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Real Starfish (Flatbottom Seastar - Asterias amurensis) specimen encased in square indestructible,transparentlucite block. Safe,authentic and completely unbreakable specimen put real starfish right at your fingertips! Anyone can safely explore the starfish from every angle. It is clear enough for microscope observation.
Length of the starfish is 6.5 cm (2.6 inch).
Size of thelucite block is 7.6x7.6x2.5 cm (3x3x1 inch).
Each one comes with a cardboard box for easy storage. Weight of thelucite block is 190 g and 220 g with packing box.
It is an ideal learning aid for students and kids and also a very good collectible item for every body.
is a handmade real animal specimen craft. Each one will be a bit different (specimen size, color and posture) even in the same production batch.
The picture in my listing is just for reference as we are selling multiple pieces with the same picture.
*** Wholesale is welcome.
I have a lot more specimenitems in my you may log in my store to select.
Free shipping cost.
Goods will be sent by
airmail from Hong Kong and it may take 12-18 days to arrive.
I can do combined shipping
if buyer also buys other items in my store.
Flatbottom Seastar - Asterias amurensis
Taxonomic name: Asterias
Common names: Flatbottom seastar, Japanese Seastar, Japanese starfish,
Nordpazifischer Seestern (German), North Pacific seastar, northern Pacific
seastar, purple-orange seastar
Organism type: sea star
Originally found in far
north Pacific waters and areas surrounding Japan, Russia, North China, and
Korea, the northern Pacific seastar (Asterias amurensis) has successfully
invaded the southern coasts of Australia and has the potential to move as far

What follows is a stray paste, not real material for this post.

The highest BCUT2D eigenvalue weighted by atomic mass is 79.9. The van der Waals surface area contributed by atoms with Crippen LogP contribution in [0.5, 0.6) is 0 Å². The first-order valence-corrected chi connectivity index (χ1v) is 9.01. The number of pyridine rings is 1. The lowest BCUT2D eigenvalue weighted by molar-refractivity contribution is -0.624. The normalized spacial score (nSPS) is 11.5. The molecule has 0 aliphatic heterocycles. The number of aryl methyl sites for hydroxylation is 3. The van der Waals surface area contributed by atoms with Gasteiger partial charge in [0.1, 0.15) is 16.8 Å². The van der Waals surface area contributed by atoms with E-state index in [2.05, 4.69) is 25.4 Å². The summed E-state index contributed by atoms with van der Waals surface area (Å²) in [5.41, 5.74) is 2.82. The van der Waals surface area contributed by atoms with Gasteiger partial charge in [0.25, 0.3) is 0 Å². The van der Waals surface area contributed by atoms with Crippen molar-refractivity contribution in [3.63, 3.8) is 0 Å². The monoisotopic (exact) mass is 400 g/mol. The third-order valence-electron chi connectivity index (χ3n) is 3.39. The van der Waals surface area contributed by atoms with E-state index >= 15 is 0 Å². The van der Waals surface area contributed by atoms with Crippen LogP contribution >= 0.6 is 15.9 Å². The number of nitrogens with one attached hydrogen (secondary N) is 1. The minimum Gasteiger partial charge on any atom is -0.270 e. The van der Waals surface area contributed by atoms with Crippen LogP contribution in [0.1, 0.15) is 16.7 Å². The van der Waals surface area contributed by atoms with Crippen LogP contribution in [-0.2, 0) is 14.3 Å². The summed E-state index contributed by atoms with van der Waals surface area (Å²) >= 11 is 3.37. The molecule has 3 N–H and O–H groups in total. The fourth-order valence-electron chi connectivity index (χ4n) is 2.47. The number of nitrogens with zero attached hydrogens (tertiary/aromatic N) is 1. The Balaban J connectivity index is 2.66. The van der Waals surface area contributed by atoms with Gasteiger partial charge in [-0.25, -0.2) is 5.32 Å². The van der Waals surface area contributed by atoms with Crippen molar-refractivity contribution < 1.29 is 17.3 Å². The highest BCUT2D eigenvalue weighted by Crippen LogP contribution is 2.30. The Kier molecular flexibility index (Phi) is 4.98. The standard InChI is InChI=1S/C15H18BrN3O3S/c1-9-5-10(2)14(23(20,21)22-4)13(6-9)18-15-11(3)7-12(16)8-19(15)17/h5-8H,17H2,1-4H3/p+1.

north as Sydney. The seastar will eat a wide range of prey and has the
potential for ecological and economic harm in its introduced range. Because the
seastar is well established and abundantly widespread, eradication is almost
impossible. However, prevention and control measures are being implemented to
stop the species from establishing in new waters.
Asterias amurensis (northern Pacific seastar) can grow upto 50 cm in
diameter. It is yellow with red and purple pigmentation on its five arms, and a
small central disk. Its distinctive characteristic is its upturned tips which
are its identification key when compared to similar starfish. The undersides
are completely yellow and arms are unevenly covered with small, jagged-edged
spines. These spines line the groove in which the tube feet lie, and join up at
the mouth in a fan-like shape.
Pisaster brevispinus, Pisaster giganteus, Pisaster ochraceus
estuarine habitats, marine habitats
While Asterias amurensis (northern Pacific seastar) prefers waters
temperatures of 7-10°C, it has adapted to warmer Australian waters of 22°C. It
is typically found in shallow waters of protected coasts and is not found on
reefs or in areas with high wave action. The starfish is capable of tolerating
many temperatures and wide ranges of salinities. It is often found in estuaries
and on mud, sand or rocky sheltered areas of intertidal zones. The maximum
temperature for Asterias amurensis is 25°C and the minimum is 0°C. The
salinity range for this species is between 18.7 and 41ppt, while the maximum
depth at which individuals have been found is 220m.
Asterias amurensis (northern Pacific seastar) has the potential to
establish large populations in new areas. Estimates made in Port Philip Bay